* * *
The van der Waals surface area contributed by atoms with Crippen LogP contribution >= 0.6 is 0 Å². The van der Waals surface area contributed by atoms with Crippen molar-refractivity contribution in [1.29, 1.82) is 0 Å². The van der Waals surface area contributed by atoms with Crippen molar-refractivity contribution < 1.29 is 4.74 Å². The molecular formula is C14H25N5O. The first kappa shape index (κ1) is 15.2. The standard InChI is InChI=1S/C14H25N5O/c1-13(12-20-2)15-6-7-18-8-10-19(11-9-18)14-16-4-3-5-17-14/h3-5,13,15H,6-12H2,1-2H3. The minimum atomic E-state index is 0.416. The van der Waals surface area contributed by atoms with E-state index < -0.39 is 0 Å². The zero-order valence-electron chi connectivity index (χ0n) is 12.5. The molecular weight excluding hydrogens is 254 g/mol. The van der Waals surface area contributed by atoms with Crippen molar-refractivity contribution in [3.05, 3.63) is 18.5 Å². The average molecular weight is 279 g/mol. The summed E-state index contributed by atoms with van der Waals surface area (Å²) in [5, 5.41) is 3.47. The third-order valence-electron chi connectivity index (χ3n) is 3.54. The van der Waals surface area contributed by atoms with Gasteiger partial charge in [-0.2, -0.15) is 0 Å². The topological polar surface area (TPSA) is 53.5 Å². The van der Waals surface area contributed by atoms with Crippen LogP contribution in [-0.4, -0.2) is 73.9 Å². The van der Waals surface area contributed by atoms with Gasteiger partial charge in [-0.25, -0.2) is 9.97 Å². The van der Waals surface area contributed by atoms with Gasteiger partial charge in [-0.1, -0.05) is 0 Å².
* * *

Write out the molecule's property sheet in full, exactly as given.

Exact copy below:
The van der Waals surface area contributed by atoms with Crippen LogP contribution >= 0.6 is 0 Å². The van der Waals surface area contributed by atoms with Crippen molar-refractivity contribution in [1.29, 1.82) is 0 Å². The van der Waals surface area contributed by atoms with Crippen molar-refractivity contribution < 1.29 is 4.74 Å². The molecular formula is C14H25N5O. The first kappa shape index (κ1) is 15.2. The standard InChI is InChI=1S/C14H25N5O/c1-13(12-20-2)15-6-7-18-8-10-19(11-9-18)14-16-4-3-5-17-14/h3-5,13,15H,6-12H2,1-2H3. The minimum atomic E-state index is 0.416. The van der Waals surface area contributed by atoms with E-state index < -0.39 is 0 Å². The zero-order valence-electron chi connectivity index (χ0n) is 12.5. The molecular weight excluding hydrogens is 254 g/mol. The van der Waals surface area contributed by atoms with Crippen molar-refractivity contribution in [3.05, 3.63) is 18.5 Å². The average molecular weight is 279 g/mol. The summed E-state index contributed by atoms with van der Waals surface area (Å²) in [5, 5.41) is 3.47. The third-order valence-electron chi connectivity index (χ3n) is 3.54. The van der Waals surface area contributed by atoms with Gasteiger partial charge in [-0.2, -0.15) is 0 Å². The topological polar surface area (TPSA) is 53.5 Å². The van der Waals surface area contributed by atoms with Crippen LogP contribution in [-0.4, -0.2) is 73.9 Å². The van der Waals surface area contributed by atoms with Gasteiger partial charge in [-0.25, -0.2) is 9.97 Å². The van der Waals surface area contributed by atoms with Gasteiger partial charge in [-0.1, -0.05) is 0 Å².